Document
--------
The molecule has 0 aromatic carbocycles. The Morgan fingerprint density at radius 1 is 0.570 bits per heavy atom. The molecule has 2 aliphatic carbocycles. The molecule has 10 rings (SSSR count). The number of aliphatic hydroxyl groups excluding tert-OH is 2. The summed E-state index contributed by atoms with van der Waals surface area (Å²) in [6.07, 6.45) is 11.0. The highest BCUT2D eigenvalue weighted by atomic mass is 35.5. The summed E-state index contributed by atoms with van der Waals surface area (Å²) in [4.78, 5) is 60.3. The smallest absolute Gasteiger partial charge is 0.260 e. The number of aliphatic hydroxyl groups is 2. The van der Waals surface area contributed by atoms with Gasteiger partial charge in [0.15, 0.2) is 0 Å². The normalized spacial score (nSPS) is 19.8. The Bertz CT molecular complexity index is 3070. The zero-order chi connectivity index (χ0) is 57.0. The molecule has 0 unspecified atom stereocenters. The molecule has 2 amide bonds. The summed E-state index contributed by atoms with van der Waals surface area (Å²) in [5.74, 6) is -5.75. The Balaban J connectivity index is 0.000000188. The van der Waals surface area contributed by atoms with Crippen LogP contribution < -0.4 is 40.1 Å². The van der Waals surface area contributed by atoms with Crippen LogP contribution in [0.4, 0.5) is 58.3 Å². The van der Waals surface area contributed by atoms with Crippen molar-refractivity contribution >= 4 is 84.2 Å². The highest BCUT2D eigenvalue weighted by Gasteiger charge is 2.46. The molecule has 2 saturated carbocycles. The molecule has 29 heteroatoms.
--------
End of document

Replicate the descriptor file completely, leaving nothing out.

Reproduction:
The molecule has 0 aromatic carbocycles. The Morgan fingerprint density at radius 1 is 0.570 bits per heavy atom. The molecule has 2 aliphatic carbocycles. The molecule has 10 rings (SSSR count). The number of aliphatic hydroxyl groups excluding tert-OH is 2. The summed E-state index contributed by atoms with van der Waals surface area (Å²) in [6.07, 6.45) is 11.0. The highest BCUT2D eigenvalue weighted by atomic mass is 35.5. The summed E-state index contributed by atoms with van der Waals surface area (Å²) in [4.78, 5) is 60.3. The smallest absolute Gasteiger partial charge is 0.260 e. The number of aliphatic hydroxyl groups is 2. The van der Waals surface area contributed by atoms with Gasteiger partial charge in [0.15, 0.2) is 0 Å². The normalized spacial score (nSPS) is 19.8. The Bertz CT molecular complexity index is 3070. The zero-order chi connectivity index (χ0) is 57.0. The molecule has 0 unspecified atom stereocenters. The molecule has 2 amide bonds. The summed E-state index contributed by atoms with van der Waals surface area (Å²) in [5.74, 6) is -5.75. The Balaban J connectivity index is 0.000000188. The van der Waals surface area contributed by atoms with Crippen LogP contribution < -0.4 is 40.1 Å². The van der Waals surface area contributed by atoms with Crippen LogP contribution in [0.4, 0.5) is 58.3 Å². The van der Waals surface area contributed by atoms with Crippen molar-refractivity contribution >= 4 is 84.2 Å². The highest BCUT2D eigenvalue weighted by Gasteiger charge is 2.46. The molecule has 2 saturated carbocycles. The molecule has 29 heteroatoms.